Has your perfectionism been holding you back from finishing – or even starting – that project you are so excited about? Do you have a hard time accepting something as “good enough”? This post is for you. Let’s work on letting go of perfectionism together.
You know how, when asked for your weaknesses in a job interview, you aren’t supposed to say “perfectionism” because it’s a cop-out? People tend to assume you are disguising a strength – high quality work – as a weakness. What this argument misses is how much perfectionism can negatively impact our lives. If you strive for the very best, you may never get started out of fear of falling short of your own expectations. Your project might remain a dream forever. Or maybe you get started, but get lost in details and never finish. Even if you get it done, it will likely have taken you a very long time, and caused a lot of stress.
If you’re anything like me, your perfectionism has been a source of anxiety and stress at least as much as it has helped you produce high-quality work. Likely, it’s caused more of the former than the latter. But how do you shake the need for everything to be top-notch? Surely, you can’t just start delivering subpar work and not even care?
Letting go of perfectionism is not easy. I struggle with it every day. But if I hadn’t managed to overcome my need to be perfect at least some of the time, you would not be reading these lines. In all the months that I have been blogging, I have never written a post I considered perfect. Every time I have to coax myself into hitting “Publish”. Somehow, I’ve managed to do this often enough to get a few articles onto the blog! Here are some ideas on dealing with nagging perfectionism:
Done is Better Than Perfect
No, you don’t have to suddenly stop caring about the quality of your work. Chances are, the last four or five revisions did not add much to that blog post you wrote but still haven’t published. It’s also likely that nobody but you will notice that one weird mistake you made on your big abstract canvas painting. The same goes for perfectionism as it applies to yourself. Nobody but you will notice if your hair is having a less-than-perfect day – and even if they did, does it really matter enough to spend an extra 30 minutes in the bathroom?
Done is better than perfect. So hit publish. Hang the canvas. Send the draft to your publisher. Whatever it is you have been putting off because it’s not perfect – get. it. done. If you need the occasional reminder, make yourself a simple post-it with this reminder and put it where you can see it while you work. Every time you hit a bump in the road, let the post-it remind you that you are letting go of perfectionism.
If you realize letting go of perfectionism is not something you can do on your own, a good idea is to create accountability. Break your project down into manageable steps and set deadlines for yourself. Find an accountability partner or a mastermind group. Let them know what you need to deliver by the given deadlines. Chances are that you will hate missing a deadline even more than submitting potentially slightly imperfect work. As an added bonus, you can get feedback on your work right away. Most of the time, the fears your perfectionism has instilled in you about how it’s “not done” and “not right yet” turn out to be unfounded.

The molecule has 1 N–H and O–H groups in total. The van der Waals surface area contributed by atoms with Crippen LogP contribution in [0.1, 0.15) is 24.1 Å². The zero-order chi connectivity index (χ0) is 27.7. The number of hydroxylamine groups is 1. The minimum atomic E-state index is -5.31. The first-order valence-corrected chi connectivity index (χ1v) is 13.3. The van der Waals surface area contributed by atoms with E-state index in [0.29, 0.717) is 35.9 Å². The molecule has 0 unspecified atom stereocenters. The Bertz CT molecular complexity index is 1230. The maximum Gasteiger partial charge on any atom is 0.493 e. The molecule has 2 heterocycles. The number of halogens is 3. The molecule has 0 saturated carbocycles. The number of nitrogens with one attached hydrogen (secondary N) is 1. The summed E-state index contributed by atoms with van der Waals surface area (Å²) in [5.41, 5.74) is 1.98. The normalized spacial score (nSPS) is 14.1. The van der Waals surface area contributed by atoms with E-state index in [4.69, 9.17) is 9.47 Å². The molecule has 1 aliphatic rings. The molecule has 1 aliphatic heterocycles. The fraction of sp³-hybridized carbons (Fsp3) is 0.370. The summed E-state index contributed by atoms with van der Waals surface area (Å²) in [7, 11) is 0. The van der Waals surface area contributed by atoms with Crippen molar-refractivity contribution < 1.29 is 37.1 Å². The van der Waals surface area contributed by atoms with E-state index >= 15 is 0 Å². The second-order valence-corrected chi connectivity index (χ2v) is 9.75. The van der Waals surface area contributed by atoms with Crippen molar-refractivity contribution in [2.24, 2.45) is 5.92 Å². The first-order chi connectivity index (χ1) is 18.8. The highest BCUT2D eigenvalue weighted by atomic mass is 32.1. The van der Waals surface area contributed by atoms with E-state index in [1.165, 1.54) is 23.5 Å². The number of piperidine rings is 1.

And last, but certainly not least…
Get Inspired By The Japanese
The ancient philosophy of wabi sabi prizes the beauty of what’s natural – and therefore inherently flawed and imperfect. Think about this for a moment: Nothing natural is ever perfect. So often, it’s the small flaws that make something interesting – whether we’re talking about human faces, handmade pottery or old buildings. Wabi sabi is more than just the grudging acceptance that something’s not perfect. It is the appreciation of incompleteness, imperfection and uniqueness. The next time you find a flaw in your painting or on your body, take a deep breath. Think about it – can you find some beauty in your own imperfection? How would acceptance feel, as opposed to the relentless pursuit of self-improvement and perfection?
If you’re interested in reading more about wabi sabi, I found this article on Whole Living very interesting! There are also lots of books on the subject – and, for that matter, on letting go of perfectionism. Get reading! But remember: Putting what you learn into practice is the most important part. Don’t get lost in research. And of course, let me know about your struggles and aha-moments in the comments!
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